A hospital bed in the living room.
I stood at her front door, knees knocking and fear swirling in my stomach.
Lord, please help me. I want to be a blessing, but I am so scared.
As the nurse opened the door to my friend’s home, I saw it.
A hospital bed in the living room.
Helen lay calm as always.
“She’s in and out,” said the nurse. “Just sit down here. I’m sure she will sense you are here.”
So, I sat. I took Helen’s hand in mine.
We never know.
Just four months earlier, Helen stood in the foyer of my home, her own knees knocking and fear swirling in her stomach.
“Janell, something isn’t right. I don’t know feel well. I’m not sure I can get home,” she said, tears welling in her big, beautiful eyes.”
Her daughter, Rose, standing by her side.
I encouraged Rose to head upstairs to the classroom where I taught her and other homeschooled students writing.
“Helen, do you want me to take you home? To the hospital? What can I do?”
“No, I think I can get home. I need to call Steve. But, can you bring Rose home?” she asked.
Weeks later, Helen was told she had four (I believe it was four) inoperable brain tumors.
A couple of months, later, Helen went home to her heavenly Father.
Her dying words to me.
Helen was a beautiful woman, inside and out. A loving wife and mom. A creative soul who wrote brilliant children’s stories. A dreamer who encouraged others to dream.
As we sat and talked that spring afternoon, I asked Helen what she wanted her two daughters (and all of us, really) to remember. She allowed me to record this eternal moment. Her thoughts were very short, and simple, yet profoundly significant:
- Cut people slack.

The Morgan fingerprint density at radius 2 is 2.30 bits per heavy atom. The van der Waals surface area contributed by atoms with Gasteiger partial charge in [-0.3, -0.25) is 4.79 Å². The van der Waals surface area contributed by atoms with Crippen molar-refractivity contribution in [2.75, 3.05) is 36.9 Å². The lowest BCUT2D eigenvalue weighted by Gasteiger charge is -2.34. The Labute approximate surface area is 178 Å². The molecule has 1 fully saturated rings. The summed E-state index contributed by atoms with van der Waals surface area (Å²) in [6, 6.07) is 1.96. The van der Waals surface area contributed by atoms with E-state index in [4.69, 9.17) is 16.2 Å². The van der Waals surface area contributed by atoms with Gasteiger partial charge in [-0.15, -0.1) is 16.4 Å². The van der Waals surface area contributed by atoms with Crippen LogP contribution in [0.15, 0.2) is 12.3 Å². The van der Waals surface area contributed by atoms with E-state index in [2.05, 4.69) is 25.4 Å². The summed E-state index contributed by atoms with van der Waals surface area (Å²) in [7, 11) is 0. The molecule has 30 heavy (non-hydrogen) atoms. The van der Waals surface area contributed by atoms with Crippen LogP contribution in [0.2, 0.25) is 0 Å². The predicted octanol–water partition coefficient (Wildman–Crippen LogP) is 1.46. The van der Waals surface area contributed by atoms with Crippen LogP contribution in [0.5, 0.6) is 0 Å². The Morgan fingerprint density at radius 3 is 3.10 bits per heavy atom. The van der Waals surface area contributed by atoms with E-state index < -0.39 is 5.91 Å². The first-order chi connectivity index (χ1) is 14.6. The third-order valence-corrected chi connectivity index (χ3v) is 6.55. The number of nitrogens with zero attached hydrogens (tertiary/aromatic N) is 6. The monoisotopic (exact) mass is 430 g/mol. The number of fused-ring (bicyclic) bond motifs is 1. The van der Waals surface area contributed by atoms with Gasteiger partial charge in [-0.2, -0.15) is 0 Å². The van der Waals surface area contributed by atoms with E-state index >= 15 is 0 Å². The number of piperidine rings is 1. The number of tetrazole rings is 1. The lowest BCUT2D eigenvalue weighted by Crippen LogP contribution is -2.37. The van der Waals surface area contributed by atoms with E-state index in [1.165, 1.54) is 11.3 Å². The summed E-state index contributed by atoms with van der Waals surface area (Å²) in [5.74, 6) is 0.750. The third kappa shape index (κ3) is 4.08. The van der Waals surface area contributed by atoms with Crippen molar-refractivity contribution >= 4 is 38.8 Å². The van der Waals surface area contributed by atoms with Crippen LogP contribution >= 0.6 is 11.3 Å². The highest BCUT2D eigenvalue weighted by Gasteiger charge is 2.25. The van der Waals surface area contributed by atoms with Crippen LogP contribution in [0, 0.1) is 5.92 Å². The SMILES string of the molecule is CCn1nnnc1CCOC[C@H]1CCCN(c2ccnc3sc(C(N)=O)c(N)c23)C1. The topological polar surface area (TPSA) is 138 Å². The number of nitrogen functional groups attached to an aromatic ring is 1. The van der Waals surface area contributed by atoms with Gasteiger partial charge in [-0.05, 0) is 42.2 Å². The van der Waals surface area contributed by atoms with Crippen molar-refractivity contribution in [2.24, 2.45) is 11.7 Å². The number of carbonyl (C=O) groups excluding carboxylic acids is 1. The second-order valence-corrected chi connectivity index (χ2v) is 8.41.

- Eat dessert first.
- Listen to country music. The lyrics are life lessons.
Her words pierced my soul because she had given me a great deal of slack through the years.
An astounding invitation.
When news came of Helen’s passing, my heart sank. Instead of knocking knees and swirling fears, I asked the one question I know I shouldn’t ask, “Why?” And then, I moved on, knowing that Helen wouldn’t want me to stay in that place. She would want me to move forward and live my life with even more gusto than before. Like her leading protagonist, fiery, red-headed Penelope Pepper, I had to keep going.
When the call came to speak at Helen’s funeral, I was astounded. Humbled. Scared, once again.
But in the wee hours of the morning, one word came and the message flowed. I felt God’s gentle hand guiding each word.
That one word was remarkable.
Origin of our word, remarkable:early 17th century: from French remarquable, from remarquer ‘take note of’.
In today’s vernacular, we think of remarkable as being something extraordinary, amazing, etc., when in actuality, it sincerely and simply means, “to take note of; notable; noteworthy.”
Since the day I stood in front of Helen’s family and friends, particularly her two dear daughters, I’ve been deeply challenged to live a remarkable life.
re | mark | able
A life marked with “notable, noteworthy, take note of” character and influence.
How Do We Want to say, “I was here? I am something to take note of?”
On Tuesday, July 7th, at 1pm EST, I am honoring Helen’s memory by launching my first FREE webinar, “Be Remarkable: Three Proven Secrets for Becoming the Woman God Created You To Be.”
Please join me and a community of women committed to living remarkable lives in order to be a radiant presence in their spheres of influence.
We are going to cut each other a great deal of slack and maybe, virtually, all bring dessert to the webinar!
Register right now and your very own “Be Remarkable” toolkit will be on its’ way to your inbox.